Look, no one is going to argue that Ant-Man and/or the Wasp are Marvel’s most beloved, most important, or most well-known characters. No one is going to defend the Ant-Man franchise as one of the jewels of Marvel’s crown. I’m not even going to defend Ant-Man and the Wasp, the sequel to 2015’s Ant-Man, as one of Marvel’s best movies. It’s thoroughly middle of the pack, as far as the greater cinematic universe goes. But it is super fun. And not only is it the perfect antidote to the grandeur and heartbreak of Avengers: Infinity War, it’s also the perfect antidote to our general everything-is-on-fire-all-the-f*cking-time existence. It’s honestly a little hard to separate Ant-Man and the Wasp’s actual quality from what a lovely break it is from reality.
It is definitely a low stakes movie. Peyton Reed returns as director, and without the carcass of Edgar Wright’s ideas hanging over his every choice, he hones in on what makes Ant-Man work as a character and a franchise. Chiefly: family, comedy, and visual gags. Wasp works on a very lean story frame, which leaves the movie open to indulge in fun character interactions and zippy action sequences that use the shrinking and embiggening visual effects to just the right degree. It’s a modest movie of modest ambition, and it’s like everyone is keyed into making it work within its own modest scope and not trying to be any more than it is—a nice, fun movie about family and teamwork.
Like all the recent solo-character Marvel movies, Wasp works well on its own, set between Civil War and Infinity War and only slightly beholden to the former and not at all to the latter. Scott Lang (Paul Rudd) is under house arrest following Civil War, and he hasn’t spoken to Hank Pym (Michael Douglas) or Hope Van Dyne (Evangeline Lilly) since his antics in that movie forced them to go on the lam for possessing newly unregulated superhero tech. This is the family component—Scott has to mend fences with Hank and Hope, while still trying to uphold his house arrest so he can see his daughter, Cassie (Abby Ryder Fortson). Cassie Lang, by the way, does a LOT of talking about how she wants to help people like her dad—Cassie is a feature member of the Young Avengers, so you know that movie is coming sooner rather than later.
Wasp quickly and efficiently sets up the story, establishing Hank’s incredible shrinking laboratory as the Macguffin everyone is chasing. This is one of the smartest decisions in Wasp—it’s essentially just a chase movie. The Pyms and Scott are trying to rescue Hope’s mother, Janet Van Dyne aka OG Wasp (Michelle Pfeiffer), who has been stuck in the Quantum Realm—you know this will come back in Avengers 4—for decades, there’s a villain called Ghost (Hannah John-Kamen) who is trying to get the lab and its tech for her own reasons, and there is an arms dealer, Sonny Burch (Walton Goggins, 0% crazy hair), who wants to get the lab and sell it. Meanwhile, the FBI, led by Agent Woo (Randall Park, PERFECT), is trying to catch Scott out of house arrest. There is a great Bullitt reference that plays all the better because the whole movie feels like a giant chase. Wasp moves at a breezy clip, aided by the gotcha-getcha plotting.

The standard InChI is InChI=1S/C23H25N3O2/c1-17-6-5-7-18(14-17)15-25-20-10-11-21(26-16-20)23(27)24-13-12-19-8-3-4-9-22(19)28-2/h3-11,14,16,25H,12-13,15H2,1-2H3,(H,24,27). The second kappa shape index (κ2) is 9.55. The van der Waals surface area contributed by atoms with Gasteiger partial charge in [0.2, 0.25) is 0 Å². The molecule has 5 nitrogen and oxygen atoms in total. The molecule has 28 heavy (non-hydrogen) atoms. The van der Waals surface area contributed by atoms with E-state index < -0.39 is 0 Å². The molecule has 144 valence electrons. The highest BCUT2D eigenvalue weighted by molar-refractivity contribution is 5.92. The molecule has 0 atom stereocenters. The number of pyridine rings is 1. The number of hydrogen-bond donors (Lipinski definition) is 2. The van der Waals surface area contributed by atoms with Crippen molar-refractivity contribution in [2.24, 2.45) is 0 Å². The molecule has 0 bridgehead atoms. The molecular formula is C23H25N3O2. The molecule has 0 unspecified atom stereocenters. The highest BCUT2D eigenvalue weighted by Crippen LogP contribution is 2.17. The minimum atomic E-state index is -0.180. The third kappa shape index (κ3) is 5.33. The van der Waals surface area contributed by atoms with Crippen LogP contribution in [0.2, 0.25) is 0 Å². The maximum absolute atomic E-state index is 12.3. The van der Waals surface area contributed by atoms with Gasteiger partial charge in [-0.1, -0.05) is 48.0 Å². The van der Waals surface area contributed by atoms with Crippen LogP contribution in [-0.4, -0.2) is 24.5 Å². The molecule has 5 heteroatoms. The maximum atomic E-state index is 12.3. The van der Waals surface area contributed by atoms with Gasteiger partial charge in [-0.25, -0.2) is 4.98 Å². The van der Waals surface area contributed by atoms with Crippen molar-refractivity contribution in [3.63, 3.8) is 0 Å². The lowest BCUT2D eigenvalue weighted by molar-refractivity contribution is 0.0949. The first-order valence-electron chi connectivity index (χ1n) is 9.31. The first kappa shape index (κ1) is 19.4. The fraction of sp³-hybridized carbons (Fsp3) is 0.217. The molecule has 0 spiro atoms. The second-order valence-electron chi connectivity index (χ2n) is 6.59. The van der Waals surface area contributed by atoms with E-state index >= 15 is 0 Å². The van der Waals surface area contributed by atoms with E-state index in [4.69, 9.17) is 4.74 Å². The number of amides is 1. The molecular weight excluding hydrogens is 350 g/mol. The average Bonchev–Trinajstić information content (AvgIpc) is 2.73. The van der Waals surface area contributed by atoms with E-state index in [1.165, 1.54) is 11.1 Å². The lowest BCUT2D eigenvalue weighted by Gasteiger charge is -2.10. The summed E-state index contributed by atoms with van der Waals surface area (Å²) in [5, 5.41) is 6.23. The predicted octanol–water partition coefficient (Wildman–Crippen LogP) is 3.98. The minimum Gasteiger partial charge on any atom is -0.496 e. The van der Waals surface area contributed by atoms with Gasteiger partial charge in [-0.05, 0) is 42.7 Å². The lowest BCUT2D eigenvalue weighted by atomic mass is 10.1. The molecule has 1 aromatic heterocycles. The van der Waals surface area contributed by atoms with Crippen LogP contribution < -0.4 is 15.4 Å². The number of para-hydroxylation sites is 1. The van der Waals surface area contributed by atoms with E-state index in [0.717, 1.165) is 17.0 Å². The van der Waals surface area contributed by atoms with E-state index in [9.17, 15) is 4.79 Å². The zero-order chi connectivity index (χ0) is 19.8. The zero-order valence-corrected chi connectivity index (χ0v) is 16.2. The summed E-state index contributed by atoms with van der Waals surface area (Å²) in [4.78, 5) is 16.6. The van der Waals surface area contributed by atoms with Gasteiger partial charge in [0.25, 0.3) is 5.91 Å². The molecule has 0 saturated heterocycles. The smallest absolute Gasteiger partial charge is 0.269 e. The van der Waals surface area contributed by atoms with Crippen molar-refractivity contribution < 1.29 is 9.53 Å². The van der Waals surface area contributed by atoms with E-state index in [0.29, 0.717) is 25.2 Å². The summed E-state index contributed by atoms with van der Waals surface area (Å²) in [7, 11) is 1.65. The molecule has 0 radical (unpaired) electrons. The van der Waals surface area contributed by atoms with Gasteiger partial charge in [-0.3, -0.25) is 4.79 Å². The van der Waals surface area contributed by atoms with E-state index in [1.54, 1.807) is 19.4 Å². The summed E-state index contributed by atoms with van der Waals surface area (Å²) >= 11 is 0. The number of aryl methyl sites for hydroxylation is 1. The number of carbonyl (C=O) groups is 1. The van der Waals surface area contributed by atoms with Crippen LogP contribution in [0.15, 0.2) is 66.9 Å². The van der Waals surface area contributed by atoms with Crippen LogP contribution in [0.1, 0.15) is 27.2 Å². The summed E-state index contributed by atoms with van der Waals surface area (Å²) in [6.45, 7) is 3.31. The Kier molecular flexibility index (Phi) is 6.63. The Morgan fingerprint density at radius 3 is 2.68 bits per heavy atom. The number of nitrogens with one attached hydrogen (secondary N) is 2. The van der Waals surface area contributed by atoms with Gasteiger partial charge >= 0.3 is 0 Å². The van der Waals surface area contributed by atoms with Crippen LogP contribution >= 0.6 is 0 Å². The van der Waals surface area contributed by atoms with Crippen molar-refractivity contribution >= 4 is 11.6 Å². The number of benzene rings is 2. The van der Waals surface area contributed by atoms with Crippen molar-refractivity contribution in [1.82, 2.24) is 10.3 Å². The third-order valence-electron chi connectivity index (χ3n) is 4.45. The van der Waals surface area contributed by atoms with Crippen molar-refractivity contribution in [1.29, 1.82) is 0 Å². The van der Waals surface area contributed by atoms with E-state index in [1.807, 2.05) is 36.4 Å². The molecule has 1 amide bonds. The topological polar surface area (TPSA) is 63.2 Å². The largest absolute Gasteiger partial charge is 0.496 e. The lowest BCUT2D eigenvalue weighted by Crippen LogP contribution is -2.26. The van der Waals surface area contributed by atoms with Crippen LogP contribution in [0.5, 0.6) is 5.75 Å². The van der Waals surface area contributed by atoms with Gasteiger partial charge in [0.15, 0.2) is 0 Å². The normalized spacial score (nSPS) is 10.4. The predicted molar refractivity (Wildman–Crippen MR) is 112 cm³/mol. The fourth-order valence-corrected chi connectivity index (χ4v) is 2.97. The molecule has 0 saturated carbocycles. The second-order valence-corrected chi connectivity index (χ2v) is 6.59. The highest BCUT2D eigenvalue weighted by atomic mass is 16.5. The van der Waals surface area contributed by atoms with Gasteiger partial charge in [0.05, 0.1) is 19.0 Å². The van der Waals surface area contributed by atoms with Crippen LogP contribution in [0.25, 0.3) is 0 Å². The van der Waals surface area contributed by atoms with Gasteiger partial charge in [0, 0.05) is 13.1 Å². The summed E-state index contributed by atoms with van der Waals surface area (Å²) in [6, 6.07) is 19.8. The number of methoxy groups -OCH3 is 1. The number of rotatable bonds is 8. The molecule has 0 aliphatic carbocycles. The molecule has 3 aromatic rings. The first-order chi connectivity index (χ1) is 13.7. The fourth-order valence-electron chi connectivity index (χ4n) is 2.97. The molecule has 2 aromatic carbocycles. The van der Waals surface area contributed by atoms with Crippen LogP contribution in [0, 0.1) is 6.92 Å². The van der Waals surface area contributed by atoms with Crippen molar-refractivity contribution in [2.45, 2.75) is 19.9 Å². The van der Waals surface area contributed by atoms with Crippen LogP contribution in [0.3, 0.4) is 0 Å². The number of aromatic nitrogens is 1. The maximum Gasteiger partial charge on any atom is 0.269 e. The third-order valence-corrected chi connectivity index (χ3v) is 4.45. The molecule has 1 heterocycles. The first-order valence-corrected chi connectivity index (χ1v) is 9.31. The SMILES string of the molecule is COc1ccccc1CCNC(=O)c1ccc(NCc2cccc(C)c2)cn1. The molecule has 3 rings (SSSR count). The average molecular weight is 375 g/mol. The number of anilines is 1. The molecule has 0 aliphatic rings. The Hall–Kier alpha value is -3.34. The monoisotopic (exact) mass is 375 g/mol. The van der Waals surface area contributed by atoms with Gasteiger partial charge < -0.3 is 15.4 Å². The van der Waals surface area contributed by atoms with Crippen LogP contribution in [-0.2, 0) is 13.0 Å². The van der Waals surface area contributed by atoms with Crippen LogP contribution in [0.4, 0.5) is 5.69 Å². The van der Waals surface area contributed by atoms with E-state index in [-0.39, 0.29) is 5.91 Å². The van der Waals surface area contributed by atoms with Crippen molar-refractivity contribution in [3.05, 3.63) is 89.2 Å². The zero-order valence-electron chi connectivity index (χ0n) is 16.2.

This is also the first Marvel movie to feature a title heroine. Lilly doesn’t miss her moment, clearly enjoying the hell out of playing a superhero and Reed and his company of writers—which includes Paul Rudd—don’t even pretend like she isn’t the real star. At every turn Hope outshines Scott, but withstanding a truly unnecessary and formulaic bent toward a romantic connection, the movie succeeds in making them true partners. Their fight has multiple fronts and it really does feel appropriate that they work together to succeed, even if Hope is clearly the superior superhero.
Ant-Man and the Wasp is not the best Marvel movie and it won’t be anyone’s favorite, but it is one of their funniest. And it is nice to see a Marvel movie that isn’t about the end of the world/universe, and doesn’t need sky lasers, invading aliens, robots, or magic. Scott and Hope are the most “real” of the Avengers, and Wasp succeeds for its relative normalcy amidst the other, grander movies. It does miss a step with Ghost, who only works because of John-Kamen’s sheer intensity—it would be interesting to see this character meet Bucky Barnes—but that’s a minor complaint in an otherwise delightful chase caper.